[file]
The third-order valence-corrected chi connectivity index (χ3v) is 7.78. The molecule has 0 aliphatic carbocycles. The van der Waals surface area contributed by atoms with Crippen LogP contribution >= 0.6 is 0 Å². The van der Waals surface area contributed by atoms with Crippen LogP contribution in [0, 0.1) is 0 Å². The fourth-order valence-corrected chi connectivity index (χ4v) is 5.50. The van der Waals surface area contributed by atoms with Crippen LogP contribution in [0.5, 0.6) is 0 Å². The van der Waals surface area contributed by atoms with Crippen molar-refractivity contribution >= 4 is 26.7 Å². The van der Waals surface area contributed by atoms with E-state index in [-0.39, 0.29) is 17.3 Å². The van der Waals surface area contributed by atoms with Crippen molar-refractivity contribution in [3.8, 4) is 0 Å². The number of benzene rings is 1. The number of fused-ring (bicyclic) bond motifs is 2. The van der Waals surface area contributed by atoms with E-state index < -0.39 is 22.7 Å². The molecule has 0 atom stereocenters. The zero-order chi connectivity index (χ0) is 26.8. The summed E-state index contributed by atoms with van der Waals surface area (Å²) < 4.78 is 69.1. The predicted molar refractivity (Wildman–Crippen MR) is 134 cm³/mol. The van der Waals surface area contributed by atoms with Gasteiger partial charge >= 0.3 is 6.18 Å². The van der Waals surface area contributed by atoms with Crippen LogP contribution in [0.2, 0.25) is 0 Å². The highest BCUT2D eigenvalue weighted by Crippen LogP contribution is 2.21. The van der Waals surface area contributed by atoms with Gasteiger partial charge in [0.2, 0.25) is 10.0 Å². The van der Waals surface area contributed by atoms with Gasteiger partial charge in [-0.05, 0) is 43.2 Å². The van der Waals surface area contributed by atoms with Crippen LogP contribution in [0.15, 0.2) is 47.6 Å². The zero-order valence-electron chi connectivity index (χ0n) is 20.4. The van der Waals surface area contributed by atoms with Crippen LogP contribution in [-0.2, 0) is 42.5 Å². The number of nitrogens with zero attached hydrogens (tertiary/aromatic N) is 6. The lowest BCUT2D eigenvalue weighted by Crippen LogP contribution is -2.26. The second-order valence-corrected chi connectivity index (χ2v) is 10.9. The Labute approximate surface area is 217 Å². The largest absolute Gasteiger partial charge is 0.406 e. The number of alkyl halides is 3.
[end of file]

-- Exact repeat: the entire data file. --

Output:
The third-order valence-corrected chi connectivity index (χ3v) is 7.78. The molecule has 0 aliphatic carbocycles. The van der Waals surface area contributed by atoms with Crippen LogP contribution >= 0.6 is 0 Å². The van der Waals surface area contributed by atoms with Crippen LogP contribution in [0, 0.1) is 0 Å². The fourth-order valence-corrected chi connectivity index (χ4v) is 5.50. The van der Waals surface area contributed by atoms with Crippen LogP contribution in [0.5, 0.6) is 0 Å². The van der Waals surface area contributed by atoms with Crippen molar-refractivity contribution >= 4 is 26.7 Å². The van der Waals surface area contributed by atoms with E-state index in [-0.39, 0.29) is 17.3 Å². The van der Waals surface area contributed by atoms with Crippen molar-refractivity contribution in [3.8, 4) is 0 Å². The number of benzene rings is 1. The number of fused-ring (bicyclic) bond motifs is 2. The van der Waals surface area contributed by atoms with E-state index < -0.39 is 22.7 Å². The molecule has 0 atom stereocenters. The zero-order chi connectivity index (χ0) is 26.8. The summed E-state index contributed by atoms with van der Waals surface area (Å²) < 4.78 is 69.1. The predicted molar refractivity (Wildman–Crippen MR) is 134 cm³/mol. The van der Waals surface area contributed by atoms with Gasteiger partial charge >= 0.3 is 6.18 Å². The van der Waals surface area contributed by atoms with Crippen LogP contribution in [0.2, 0.25) is 0 Å². The highest BCUT2D eigenvalue weighted by Crippen LogP contribution is 2.21. The van der Waals surface area contributed by atoms with Gasteiger partial charge in [0.2, 0.25) is 10.0 Å². The van der Waals surface area contributed by atoms with Gasteiger partial charge in [-0.05, 0) is 43.2 Å². The van der Waals surface area contributed by atoms with Crippen LogP contribution in [0.15, 0.2) is 47.6 Å². The zero-order valence-electron chi connectivity index (χ0n) is 20.4. The van der Waals surface area contributed by atoms with Crippen LogP contribution in [-0.2, 0) is 42.5 Å². The number of nitrogens with zero attached hydrogens (tertiary/aromatic N) is 6. The lowest BCUT2D eigenvalue weighted by Crippen LogP contribution is -2.26. The second-order valence-corrected chi connectivity index (χ2v) is 10.9. The Labute approximate surface area is 217 Å². The largest absolute Gasteiger partial charge is 0.406 e. The number of alkyl halides is 3.